On this note, the round table was completed. Lev Regelson did not make a final statement, allowing everyone to draw conclusions for themselves. Neither I'm going to sum it up, for the same reason.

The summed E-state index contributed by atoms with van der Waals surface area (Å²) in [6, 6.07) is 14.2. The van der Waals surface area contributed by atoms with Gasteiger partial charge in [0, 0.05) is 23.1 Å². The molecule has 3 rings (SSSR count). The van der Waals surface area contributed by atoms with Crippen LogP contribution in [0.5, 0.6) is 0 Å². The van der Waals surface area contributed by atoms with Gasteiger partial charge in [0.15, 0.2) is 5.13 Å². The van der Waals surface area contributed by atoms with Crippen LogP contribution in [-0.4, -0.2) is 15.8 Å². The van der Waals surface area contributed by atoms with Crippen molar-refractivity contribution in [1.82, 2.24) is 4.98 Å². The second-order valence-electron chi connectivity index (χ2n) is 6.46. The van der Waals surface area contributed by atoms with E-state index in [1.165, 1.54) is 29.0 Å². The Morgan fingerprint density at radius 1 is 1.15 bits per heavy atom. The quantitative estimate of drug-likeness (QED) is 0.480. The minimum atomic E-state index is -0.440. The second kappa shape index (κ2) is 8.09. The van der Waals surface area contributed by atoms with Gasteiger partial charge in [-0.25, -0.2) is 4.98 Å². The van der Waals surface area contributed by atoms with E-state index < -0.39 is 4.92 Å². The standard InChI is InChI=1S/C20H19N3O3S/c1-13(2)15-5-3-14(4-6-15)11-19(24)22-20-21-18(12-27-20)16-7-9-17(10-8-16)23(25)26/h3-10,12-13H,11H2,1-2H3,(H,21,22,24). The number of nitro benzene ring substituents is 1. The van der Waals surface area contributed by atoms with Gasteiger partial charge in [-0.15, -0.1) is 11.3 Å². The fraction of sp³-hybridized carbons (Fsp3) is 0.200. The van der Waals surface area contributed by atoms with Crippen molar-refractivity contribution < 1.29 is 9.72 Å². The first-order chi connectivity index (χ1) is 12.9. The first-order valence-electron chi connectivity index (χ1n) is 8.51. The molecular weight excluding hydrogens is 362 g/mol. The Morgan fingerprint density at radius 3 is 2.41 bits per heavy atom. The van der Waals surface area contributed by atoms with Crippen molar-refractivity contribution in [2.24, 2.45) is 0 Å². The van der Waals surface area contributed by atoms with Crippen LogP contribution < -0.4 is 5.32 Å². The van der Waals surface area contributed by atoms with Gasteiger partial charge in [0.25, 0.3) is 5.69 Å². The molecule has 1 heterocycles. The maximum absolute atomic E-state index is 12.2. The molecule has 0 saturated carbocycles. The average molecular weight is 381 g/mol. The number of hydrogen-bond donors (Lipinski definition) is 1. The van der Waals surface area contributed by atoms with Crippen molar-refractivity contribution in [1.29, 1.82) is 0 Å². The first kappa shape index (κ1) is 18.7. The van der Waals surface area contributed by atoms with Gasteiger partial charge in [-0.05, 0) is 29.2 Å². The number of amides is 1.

But to say that the round table ended would be not quite true. Round table took place two more times, with a weekly interval. Among the ensuing discussions, most informative was a historical review of Margarita Lobovsky, the author of the "Jewish newspaper." Surprising was a speech of a student of the Academy of World Civilizations, George Neustadt, who, as a practical implication, invited the audience to accept a Jewish-Orthodox appeal against the organization "Jews for Jesus", which, in his opinion, violates the  ethical principles not only against Jews, but also in respect to Orthodoxy. However, despite some interesting speeches, round-table discussions have no longer reached such a dramatic conclusions, such a bright representation of the contrasts and counterpoints, and such an impressive crescendo as at the curtain fall of the first round table, which, while being a spontaneous play, appeared as a fine crafted production of a skillful director!